• An explanation of how a church ranch is plowing new territory in land use.
• Interviews with some overseas scholars who fear a second Trump term could hinder church growth.
• How a Brigham Young University football player has adapted his life playbook because of the pandemic.
• What the data tells us about General Conference sermons.
• A column by humorist Robert Kirby about counsel members received at conference a century ago.
Missionary’s ‘miracle’ recovery
When two female Latter-day Saint missionaries, serving in Texas, were stabbed in their Houston apartment by an intruder in August, the church did not name them.
“Around 4 a.m., a man broke into the apartment where my companion and I lived and started attacking us in our sleep,” Willardson wrote. “We fought and prayed, struggling for our lives for about 15 minutes. After the struggle, through the power and mercy of God, the man left. My companion and I called 911 and were then rushed to the hospital. We found in the ambulance that I had sustained nine stab wounds — [in her hand, shoulder, ankle and intestines]. At the hospital, I had a lifesaving surgery and then received treatment for many days.”
The surgeon who operated on her told the young proselytizer “that if the knife in my shoulder had been turned even a degree to the left or the right, it would have sliced a main artery and vein and I would have bled out before the ambulance ever arrived,” she wrote. “What a miracle that we were protected and the knife glided in so perfectly.”
From having such “experienced trauma surgeons” to the president of the hospital where she was taken being a church member who let in her parents when no visitors were allowed due to COVID-19, Willardson said, “the evidence of God’s hand throughout this ordeal is overwhelming.”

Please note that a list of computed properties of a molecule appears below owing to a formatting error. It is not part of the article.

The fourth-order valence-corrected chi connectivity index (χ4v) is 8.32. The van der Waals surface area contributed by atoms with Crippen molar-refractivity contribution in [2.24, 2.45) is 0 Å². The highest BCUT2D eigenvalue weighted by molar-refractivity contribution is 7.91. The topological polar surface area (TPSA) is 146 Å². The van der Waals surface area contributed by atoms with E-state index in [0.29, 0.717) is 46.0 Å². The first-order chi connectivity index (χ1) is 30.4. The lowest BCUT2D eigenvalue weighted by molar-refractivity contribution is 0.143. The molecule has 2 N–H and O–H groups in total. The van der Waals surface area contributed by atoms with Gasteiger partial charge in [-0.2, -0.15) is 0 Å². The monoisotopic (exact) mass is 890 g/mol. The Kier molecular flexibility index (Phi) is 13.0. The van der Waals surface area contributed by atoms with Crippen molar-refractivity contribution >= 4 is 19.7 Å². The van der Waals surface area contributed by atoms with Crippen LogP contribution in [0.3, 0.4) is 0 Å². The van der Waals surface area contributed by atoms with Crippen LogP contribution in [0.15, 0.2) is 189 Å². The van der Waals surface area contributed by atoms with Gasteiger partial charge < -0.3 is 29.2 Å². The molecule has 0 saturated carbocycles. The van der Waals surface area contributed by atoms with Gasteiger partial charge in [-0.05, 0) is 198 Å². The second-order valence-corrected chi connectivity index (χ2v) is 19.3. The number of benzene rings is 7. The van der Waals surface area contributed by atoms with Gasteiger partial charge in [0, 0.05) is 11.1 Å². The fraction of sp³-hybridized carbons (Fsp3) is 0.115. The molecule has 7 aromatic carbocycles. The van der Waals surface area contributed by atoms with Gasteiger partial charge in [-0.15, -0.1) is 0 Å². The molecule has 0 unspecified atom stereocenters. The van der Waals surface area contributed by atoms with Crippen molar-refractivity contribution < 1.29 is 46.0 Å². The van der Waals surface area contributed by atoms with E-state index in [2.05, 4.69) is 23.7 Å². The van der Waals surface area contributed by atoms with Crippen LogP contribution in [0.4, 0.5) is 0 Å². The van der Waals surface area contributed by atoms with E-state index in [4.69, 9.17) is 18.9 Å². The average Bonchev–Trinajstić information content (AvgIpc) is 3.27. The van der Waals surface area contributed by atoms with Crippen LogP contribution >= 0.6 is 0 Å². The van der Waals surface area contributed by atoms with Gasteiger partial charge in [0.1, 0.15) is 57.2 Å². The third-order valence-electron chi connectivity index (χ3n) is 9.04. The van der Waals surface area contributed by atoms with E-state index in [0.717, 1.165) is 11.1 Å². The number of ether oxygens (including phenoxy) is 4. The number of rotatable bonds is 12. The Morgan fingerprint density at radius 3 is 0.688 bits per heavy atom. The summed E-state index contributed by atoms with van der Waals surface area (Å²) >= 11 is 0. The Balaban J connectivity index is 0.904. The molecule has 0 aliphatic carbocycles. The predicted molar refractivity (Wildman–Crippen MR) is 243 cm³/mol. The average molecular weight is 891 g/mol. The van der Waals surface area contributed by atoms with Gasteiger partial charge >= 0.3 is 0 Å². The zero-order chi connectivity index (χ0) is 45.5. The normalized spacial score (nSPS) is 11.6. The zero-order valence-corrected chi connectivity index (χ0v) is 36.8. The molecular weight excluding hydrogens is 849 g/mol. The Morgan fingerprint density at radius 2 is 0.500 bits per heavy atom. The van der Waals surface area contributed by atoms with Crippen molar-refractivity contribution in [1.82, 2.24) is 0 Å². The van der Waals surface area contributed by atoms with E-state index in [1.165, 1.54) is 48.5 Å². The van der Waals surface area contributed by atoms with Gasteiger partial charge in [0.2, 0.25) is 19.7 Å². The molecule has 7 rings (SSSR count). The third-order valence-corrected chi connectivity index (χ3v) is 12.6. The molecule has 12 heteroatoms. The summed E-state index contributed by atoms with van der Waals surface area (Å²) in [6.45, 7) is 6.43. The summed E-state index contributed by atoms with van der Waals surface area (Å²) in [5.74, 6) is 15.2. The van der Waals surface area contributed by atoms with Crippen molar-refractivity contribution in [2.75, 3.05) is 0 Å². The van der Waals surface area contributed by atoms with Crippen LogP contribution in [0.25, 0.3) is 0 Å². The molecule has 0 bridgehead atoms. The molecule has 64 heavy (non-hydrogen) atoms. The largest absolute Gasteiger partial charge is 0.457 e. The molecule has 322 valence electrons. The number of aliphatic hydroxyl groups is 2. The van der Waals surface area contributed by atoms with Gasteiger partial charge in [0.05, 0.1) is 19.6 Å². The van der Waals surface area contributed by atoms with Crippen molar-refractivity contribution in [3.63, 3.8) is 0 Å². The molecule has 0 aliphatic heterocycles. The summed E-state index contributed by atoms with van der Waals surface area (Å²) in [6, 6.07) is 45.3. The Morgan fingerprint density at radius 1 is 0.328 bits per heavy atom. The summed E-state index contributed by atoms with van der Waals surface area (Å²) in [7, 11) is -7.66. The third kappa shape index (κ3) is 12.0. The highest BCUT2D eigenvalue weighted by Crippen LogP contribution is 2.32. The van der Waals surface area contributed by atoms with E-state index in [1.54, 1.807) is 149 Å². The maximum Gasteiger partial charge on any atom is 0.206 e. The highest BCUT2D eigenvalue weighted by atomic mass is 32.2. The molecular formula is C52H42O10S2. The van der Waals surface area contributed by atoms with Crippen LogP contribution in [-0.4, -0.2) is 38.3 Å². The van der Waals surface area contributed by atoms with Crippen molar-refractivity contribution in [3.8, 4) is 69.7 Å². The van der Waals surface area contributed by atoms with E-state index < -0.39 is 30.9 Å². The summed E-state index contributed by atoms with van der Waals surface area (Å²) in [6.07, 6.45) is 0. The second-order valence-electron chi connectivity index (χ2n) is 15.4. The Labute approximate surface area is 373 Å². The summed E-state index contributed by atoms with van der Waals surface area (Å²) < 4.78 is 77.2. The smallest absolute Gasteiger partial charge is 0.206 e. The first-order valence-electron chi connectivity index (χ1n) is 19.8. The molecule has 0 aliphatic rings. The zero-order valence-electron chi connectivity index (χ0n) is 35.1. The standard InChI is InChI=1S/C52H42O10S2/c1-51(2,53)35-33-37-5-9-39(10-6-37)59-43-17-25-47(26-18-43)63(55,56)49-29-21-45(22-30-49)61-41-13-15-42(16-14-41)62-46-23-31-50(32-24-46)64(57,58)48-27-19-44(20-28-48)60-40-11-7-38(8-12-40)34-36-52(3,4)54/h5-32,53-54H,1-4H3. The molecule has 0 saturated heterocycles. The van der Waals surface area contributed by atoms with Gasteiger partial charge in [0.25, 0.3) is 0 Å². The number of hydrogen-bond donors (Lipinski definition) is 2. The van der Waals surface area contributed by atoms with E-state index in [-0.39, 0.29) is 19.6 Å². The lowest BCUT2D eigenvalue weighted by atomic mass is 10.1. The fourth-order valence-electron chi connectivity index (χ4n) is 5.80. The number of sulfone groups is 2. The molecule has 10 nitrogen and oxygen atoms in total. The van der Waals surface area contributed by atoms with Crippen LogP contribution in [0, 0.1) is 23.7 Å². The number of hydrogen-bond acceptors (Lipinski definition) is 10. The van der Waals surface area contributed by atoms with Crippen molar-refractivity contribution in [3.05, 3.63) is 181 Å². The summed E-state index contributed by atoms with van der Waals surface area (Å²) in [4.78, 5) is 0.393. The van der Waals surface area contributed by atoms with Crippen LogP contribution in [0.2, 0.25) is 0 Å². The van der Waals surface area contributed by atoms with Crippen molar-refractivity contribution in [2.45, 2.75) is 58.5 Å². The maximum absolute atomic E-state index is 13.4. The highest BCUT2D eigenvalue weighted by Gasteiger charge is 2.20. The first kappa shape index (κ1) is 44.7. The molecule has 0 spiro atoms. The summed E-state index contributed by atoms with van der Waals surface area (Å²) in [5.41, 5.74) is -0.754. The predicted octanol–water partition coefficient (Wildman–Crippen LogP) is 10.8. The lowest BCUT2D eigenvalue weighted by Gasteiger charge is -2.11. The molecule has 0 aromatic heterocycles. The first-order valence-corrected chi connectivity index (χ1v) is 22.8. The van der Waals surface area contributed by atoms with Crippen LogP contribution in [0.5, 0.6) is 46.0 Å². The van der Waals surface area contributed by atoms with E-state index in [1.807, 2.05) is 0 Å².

She is at home recovering “nicely,” she wrote, but plans to return to missionary service “as soon as my doctors will allow.”
Finding that one in 8 billion
The world’s population stands at 7.6 billion. Add another 400 million and that’s how many searchable names are now available on FamilySearch.
The church’s genealogical arm recently reached the 8 billion mark — a milestone that may mean more on a personal level than on a global scale.
“It’s the personal family connections that matter most,” David Rencher, FamilySearch’s chief genealogical officer, said in a news release. “With each new record, there’s the possibility to find a missing link in the family tree. And that is soul-satisfying.”
FamilySearch adds more than a million new searchable records to its website every day, the release noted. And 7 billion of those 8 billion names went online in the past decade alone — thanks to partnerships, new technologies and volunteer labor.
This week’s podcast: an LGBTQ journey
Many gay members have a story about their experience in the church.
Though all the narratives stand on their own, most involve these Latter-day Saints recognizing their attractions, trying to reconcile what they are feeling with what the church is teaching about homosexuality — that it is not a sin, just acting on it is — coming out, what they hope for the future, and how their family and friends respond.